Once the yeast has eaten up all the sugar and converted it into alcohol and CO2, the yeast dies, and it just lies along the side of the bottle. “It looks a bit like the bottom of a pond. And that gunk, the dead yeast cells, creates a slow process, a chemical reaction, between yeast cells and the clear wine,” says Gordon. “Which is what produces that yeasty flavour that good sparkling wine has.”

A full three years later, the yeast is taken out of the bottle, which involves another process particular to the methode champagnoise. Over this time the bottles have been “riddled” or gently turned and inverted until they are almost vertical, with the neck down. The yeast “gunk” settles into the neck, on the top of the inside of the crown seal.

Then the neck of the bottle is frozen, just to create a plug of ice to trap the yeast. “Then you can tilt the bottle up, take off the crown seal, and the pressure inside the bottle pushes up the plug of ice, with the yeast trapped in it,” says Gordon. “Very clever. Before the days of refrigeration, the French used to disgorge by more or less swinging the bottle, and taking off the crown seal as the bottle went through from vertical to horizontal, but they had to be very skilful, and you lose more wine that way.”

Then it is “liqueured”, or has a small amount of sugar added to the wine and shaken in, and then corked. Another six months sitting on the cork the sparkling wine is ready. “It’s an enormous process,” says Gordon.

The Cope-Williams Winery makes between 2000 and 3000 cases a year. And yet, even though it is a full three and a half years from start to finish, the winery has been able to put enough aside in reserves to meet most contingencies. “If someone came in and said they wanted 3000 cases, then we’d be able to fill that order,” says Gordon. “It would eat into our reserves, but we could do it.” The winery has examples of every sparkling wine it has ever made, going right back to 1982.

A lot of these are kept for research purposes, however one of the features of the Cope-Williams sparklings is that they also use a lot of reserve wine. “This is wine that we’ve kept in reserve from previous years, and the whole reason is so that we can maintain the house style,” Gordon says. “I mean if you taste a bottle that was made 10 years ago, it will still have all the characteristics as one that was made only two years ago. And that’s why the champagnoise themselves [people from the Champagne area in France] tend not to drink vintage. They drink non-vintage. It’s more complex, and more interesting, and it maintains the house style.”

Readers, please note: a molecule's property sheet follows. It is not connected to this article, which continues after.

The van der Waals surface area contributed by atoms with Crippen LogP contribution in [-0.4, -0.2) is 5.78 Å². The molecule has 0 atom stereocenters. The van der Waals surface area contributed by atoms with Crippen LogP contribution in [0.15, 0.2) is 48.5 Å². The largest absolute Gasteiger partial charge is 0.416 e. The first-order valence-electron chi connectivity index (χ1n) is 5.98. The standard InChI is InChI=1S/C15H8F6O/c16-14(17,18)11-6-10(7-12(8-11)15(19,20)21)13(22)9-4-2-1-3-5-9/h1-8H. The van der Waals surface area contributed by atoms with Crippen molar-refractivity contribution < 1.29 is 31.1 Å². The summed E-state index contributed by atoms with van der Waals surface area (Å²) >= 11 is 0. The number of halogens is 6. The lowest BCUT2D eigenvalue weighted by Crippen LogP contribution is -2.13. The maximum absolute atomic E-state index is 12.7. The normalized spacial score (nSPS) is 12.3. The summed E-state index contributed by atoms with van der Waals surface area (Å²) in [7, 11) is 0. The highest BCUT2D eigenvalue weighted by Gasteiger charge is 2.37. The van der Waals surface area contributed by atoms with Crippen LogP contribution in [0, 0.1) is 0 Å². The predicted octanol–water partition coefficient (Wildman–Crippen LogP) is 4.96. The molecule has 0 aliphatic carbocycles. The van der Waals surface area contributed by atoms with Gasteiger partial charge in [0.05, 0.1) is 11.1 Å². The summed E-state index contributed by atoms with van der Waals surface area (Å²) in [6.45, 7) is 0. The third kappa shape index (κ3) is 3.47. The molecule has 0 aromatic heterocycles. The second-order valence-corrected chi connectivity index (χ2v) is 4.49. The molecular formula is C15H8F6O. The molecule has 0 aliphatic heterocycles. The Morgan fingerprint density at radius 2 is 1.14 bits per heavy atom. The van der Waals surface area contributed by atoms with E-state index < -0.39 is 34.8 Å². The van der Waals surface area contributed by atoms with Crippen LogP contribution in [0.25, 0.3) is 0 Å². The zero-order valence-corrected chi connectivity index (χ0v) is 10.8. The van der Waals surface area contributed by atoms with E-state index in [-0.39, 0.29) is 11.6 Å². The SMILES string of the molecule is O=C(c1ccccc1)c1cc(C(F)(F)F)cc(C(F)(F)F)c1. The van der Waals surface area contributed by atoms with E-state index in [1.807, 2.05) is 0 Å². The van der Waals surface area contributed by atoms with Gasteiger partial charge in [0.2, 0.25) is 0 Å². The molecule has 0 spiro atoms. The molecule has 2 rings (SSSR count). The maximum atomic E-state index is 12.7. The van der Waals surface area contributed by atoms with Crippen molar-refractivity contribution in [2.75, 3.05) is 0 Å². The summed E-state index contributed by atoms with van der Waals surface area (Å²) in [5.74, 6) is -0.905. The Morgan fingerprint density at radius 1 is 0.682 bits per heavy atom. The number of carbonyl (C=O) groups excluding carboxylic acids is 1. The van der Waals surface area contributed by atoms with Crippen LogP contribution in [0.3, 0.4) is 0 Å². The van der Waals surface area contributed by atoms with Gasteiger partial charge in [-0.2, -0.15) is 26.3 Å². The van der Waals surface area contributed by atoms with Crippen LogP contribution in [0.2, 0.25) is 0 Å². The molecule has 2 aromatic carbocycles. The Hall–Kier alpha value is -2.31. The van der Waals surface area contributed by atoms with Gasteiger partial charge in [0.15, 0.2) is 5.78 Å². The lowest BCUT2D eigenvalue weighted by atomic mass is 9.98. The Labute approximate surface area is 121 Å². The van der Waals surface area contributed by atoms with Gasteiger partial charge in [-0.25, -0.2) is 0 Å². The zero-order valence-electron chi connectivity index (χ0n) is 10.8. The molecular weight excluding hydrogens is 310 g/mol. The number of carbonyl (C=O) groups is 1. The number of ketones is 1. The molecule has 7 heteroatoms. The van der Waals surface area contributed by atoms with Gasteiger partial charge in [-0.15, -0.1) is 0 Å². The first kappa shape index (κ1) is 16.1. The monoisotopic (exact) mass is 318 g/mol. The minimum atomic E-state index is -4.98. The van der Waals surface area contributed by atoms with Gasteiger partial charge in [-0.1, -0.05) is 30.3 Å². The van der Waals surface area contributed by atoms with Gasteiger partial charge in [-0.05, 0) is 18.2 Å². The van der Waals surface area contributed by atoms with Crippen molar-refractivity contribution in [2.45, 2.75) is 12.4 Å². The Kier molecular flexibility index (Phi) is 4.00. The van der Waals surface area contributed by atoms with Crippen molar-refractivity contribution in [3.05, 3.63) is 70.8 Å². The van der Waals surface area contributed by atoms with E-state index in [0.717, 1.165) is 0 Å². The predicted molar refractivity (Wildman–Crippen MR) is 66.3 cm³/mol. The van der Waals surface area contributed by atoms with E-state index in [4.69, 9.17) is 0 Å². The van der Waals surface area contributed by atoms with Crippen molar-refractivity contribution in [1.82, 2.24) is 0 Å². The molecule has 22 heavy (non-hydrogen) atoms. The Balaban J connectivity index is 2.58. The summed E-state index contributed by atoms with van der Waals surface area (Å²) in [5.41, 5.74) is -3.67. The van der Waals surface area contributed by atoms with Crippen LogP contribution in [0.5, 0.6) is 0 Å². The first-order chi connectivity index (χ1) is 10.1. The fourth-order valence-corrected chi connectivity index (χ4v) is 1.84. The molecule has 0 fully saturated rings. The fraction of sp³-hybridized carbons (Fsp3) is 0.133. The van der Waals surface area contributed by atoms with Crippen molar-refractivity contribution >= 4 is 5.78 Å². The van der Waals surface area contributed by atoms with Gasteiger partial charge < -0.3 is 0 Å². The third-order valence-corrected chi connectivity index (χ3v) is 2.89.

The reputation of Cope-Williams Winery as a specialist sparkling winemaker has also extended to the wider wine industry. As well as making sparkling wine under their own labels, Cope-Williams conducts a lot of work making sparklings for other vineyards. “We’ve got over 60 contracts to make sparklings for clients,” says Gordon. “How that works is that other vineyards send us their fruit, or their juice, and we take it from there, and ship it back to them when we’re done. So we’ve actually set up to be a specialist sparkling wine facility. And it has really worked well for us.”

And the growth of this core work has been more through a process of osmosis rather than actively seeking these outside contracts. It all came about “by word of mouth, really”, says Gordon. “It’s a small industry. There may be a dozen or so wineries on the Peninsula for instance, that are so small that obviously they wouldn’t have set up with having a sparkling wine facility in mind. Anyone who is going to want to have a 100 or so cases a year, just to sell at their cellar door, is going to ask so-and-so, the next door neighbour, because we all talk to each other, ‘who makes your bubbles?’ … ‘oh we send it up to Cope-Williams’ … and that’s the way it grew and grew.”

Nowadays it is as much the contract sparkling work that is the core of the Cope-Williams business, which, as both Judy and Gordon say, has “really been a major positive” for the winery.


This article first appeared in Victorian Lifestyle Property magazine